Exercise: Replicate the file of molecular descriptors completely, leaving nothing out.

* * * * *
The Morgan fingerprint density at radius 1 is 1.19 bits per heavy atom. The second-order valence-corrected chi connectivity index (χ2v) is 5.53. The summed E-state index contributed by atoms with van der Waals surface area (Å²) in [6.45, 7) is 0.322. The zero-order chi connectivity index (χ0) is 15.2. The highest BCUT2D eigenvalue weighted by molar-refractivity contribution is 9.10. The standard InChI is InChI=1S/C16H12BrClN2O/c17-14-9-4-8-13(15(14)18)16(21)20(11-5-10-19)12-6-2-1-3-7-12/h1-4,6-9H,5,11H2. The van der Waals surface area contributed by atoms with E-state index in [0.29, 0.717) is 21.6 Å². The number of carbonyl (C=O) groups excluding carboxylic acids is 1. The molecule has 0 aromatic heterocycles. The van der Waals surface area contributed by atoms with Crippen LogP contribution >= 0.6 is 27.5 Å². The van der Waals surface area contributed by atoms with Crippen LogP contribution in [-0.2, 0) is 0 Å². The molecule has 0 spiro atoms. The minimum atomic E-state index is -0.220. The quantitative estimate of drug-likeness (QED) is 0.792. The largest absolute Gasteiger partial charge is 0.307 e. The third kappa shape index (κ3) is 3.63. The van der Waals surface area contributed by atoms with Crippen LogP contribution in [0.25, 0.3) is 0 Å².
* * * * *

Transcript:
The Morgan fingerprint density at radius 1 is 1.19 bits per heavy atom. The second-order valence-corrected chi connectivity index (χ2v) is 5.53. The summed E-state index contributed by atoms with van der Waals surface area (Å²) in [6.45, 7) is 0.322. The zero-order chi connectivity index (χ0) is 15.2. The highest BCUT2D eigenvalue weighted by molar-refractivity contribution is 9.10. The standard InChI is InChI=1S/C16H12BrClN2O/c17-14-9-4-8-13(15(14)18)16(21)20(11-5-10-19)12-6-2-1-3-7-12/h1-4,6-9H,5,11H2. The van der Waals surface area contributed by atoms with E-state index in [0.29, 0.717) is 21.6 Å². The number of carbonyl (C=O) groups excluding carboxylic acids is 1. The molecule has 0 aromatic heterocycles. The van der Waals surface area contributed by atoms with Crippen LogP contribution >= 0.6 is 27.5 Å². The van der Waals surface area contributed by atoms with Crippen LogP contribution in [-0.2, 0) is 0 Å². The molecule has 0 spiro atoms. The minimum atomic E-state index is -0.220. The quantitative estimate of drug-likeness (QED) is 0.792. The largest absolute Gasteiger partial charge is 0.307 e. The third kappa shape index (κ3) is 3.63. The van der Waals surface area contributed by atoms with Crippen LogP contribution in [0.25, 0.3) is 0 Å².